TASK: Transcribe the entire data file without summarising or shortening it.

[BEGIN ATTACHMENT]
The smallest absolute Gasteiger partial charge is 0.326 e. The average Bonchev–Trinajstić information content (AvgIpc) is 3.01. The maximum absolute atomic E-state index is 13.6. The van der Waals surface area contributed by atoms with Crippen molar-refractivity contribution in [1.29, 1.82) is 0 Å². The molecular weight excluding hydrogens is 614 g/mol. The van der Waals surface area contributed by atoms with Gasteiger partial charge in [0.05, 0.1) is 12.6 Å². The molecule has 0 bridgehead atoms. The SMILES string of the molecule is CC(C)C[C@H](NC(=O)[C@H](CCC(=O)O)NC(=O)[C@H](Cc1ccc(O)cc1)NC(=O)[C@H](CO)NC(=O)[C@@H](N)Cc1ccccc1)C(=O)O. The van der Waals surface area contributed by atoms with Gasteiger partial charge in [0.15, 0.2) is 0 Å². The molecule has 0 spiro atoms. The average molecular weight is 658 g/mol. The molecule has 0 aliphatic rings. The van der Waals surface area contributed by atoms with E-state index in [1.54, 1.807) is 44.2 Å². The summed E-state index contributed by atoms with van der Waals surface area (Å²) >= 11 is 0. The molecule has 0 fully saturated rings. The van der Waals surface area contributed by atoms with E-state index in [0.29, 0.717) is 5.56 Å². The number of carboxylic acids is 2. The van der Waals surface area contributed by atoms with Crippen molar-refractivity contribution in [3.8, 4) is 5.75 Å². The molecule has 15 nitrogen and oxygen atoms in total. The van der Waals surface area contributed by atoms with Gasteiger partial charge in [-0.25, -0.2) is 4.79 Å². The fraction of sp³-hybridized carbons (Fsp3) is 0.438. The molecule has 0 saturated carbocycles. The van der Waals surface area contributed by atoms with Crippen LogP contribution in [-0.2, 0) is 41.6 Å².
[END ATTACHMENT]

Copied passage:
The smallest absolute Gasteiger partial charge is 0.326 e. The average Bonchev–Trinajstić information content (AvgIpc) is 3.01. The maximum absolute atomic E-state index is 13.6. The van der Waals surface area contributed by atoms with Crippen molar-refractivity contribution in [1.29, 1.82) is 0 Å². The molecular weight excluding hydrogens is 614 g/mol. The van der Waals surface area contributed by atoms with Gasteiger partial charge in [0.05, 0.1) is 12.6 Å². The molecule has 0 bridgehead atoms. The SMILES string of the molecule is CC(C)C[C@H](NC(=O)[C@H](CCC(=O)O)NC(=O)[C@H](Cc1ccc(O)cc1)NC(=O)[C@H](CO)NC(=O)[C@@H](N)Cc1ccccc1)C(=O)O. The van der Waals surface area contributed by atoms with Gasteiger partial charge in [0.15, 0.2) is 0 Å². The molecule has 0 spiro atoms. The average molecular weight is 658 g/mol. The molecule has 0 aliphatic rings. The van der Waals surface area contributed by atoms with E-state index in [1.54, 1.807) is 44.2 Å². The summed E-state index contributed by atoms with van der Waals surface area (Å²) >= 11 is 0. The molecule has 0 fully saturated rings. The van der Waals surface area contributed by atoms with E-state index in [0.29, 0.717) is 5.56 Å². The number of carboxylic acids is 2. The van der Waals surface area contributed by atoms with Crippen molar-refractivity contribution in [3.8, 4) is 5.75 Å². The molecule has 15 nitrogen and oxygen atoms in total. The van der Waals surface area contributed by atoms with Gasteiger partial charge in [-0.25, -0.2) is 4.79 Å². The fraction of sp³-hybridized carbons (Fsp3) is 0.438. The molecule has 0 saturated carbocycles. The van der Waals surface area contributed by atoms with Crippen LogP contribution in [-0.2, 0) is 41.6 Å².